Charges against each of the 15 plaintiffs were dropped and the district attorney who had indicted the men admitted that the witness who pointed the finger at the young men had tampered with evidence and failed a polygraph test.
The case shined a light on how drug sweeps like the one that netted the 15 young men in Hearne were targeting minorities.
“These federally funded drug task forces are on their way out,” Will Harrell, Executive Director of the ACLU of Texas, said at the time of the settlement. “What happened in Hearne and in Tulia is happening all over Texas.”
Adding to the distrust of the police in Hearne – and Officer Stem, in particular – is the fact that he fatally shot an African-American man during a foot pursuit that started after shots were fired at an apartment complex.
When Stem responded to the call, witnesses identified the shooter as 28-year-old Tederalle Satchell.
Stem located Satchell and gave chase. According to McCabe, Stem watched Satchell – whose criminal history is extensive – reach for his waist during the pursuit, at which point Stem opened fire, killing Satchell.
Following the shooting, investigators found drugs and a weapon in Satchell’s possession. A grand jury investigated the shooting and ultimately cleared Stem of any wrongdoing.
In the shooting of Golden, critics of the Hearne City Council say Stem has been denied due process after the council went with its “knee-jerk reaction” to fire him without waiting for authorities to conduct a proper investigation.
Former Detective Richardson says the Hearne City Council’s knee-jerk actions puts law enforcement officials at risk.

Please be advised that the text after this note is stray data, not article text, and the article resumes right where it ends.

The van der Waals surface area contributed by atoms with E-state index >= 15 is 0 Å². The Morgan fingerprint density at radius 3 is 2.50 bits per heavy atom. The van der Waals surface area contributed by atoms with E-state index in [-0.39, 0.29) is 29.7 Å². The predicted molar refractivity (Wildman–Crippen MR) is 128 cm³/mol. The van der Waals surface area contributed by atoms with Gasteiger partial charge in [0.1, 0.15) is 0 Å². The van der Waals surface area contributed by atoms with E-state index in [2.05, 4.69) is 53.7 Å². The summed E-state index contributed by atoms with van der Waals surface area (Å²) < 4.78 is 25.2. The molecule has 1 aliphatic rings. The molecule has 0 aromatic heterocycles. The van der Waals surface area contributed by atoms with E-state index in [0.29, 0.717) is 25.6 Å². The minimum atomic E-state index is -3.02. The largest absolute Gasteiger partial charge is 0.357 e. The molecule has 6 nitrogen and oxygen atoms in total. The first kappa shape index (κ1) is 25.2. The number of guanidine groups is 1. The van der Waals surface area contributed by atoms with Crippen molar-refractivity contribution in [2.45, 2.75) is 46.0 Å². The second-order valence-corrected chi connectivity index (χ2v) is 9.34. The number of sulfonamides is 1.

“[Firing Stem] sends a very bad message to police officers,” he says. “It says that if they do their jobs – which is to protect the community – they could get fired if they offend the wrong people.
“What if he didn’t shoot her and she had shot her nephew? Or she shot [Officer Stem]? People would be saying he didn’t shoot her soon enough. No officer takes shooting someone lightly – it’s a difficult call for any officer, and a 93-year-old woman waiving a gun around isn’t a call I’d want to make. But the potential consequences of not taking the shot are too great to gamble. And when you gamble, people can die.”
McCabe says the investigation into the shooting is nearly complete and authorities are now awaiting the results of Golden’s autopsy. He expects a grand jury to hear the case next month, at which point Stem will either be charged with a crime or cleared of any wrongdoing.
As for his job, McCabe says he expects the City Council to reinstate Officer Stem and issue him an apology.
If Stem is given his job back, McCabe says he doesn’t know whether Stem would want to continue working in Hearne, where there continues to be a serious rift between law enforcement and the community it’s supposed to protect.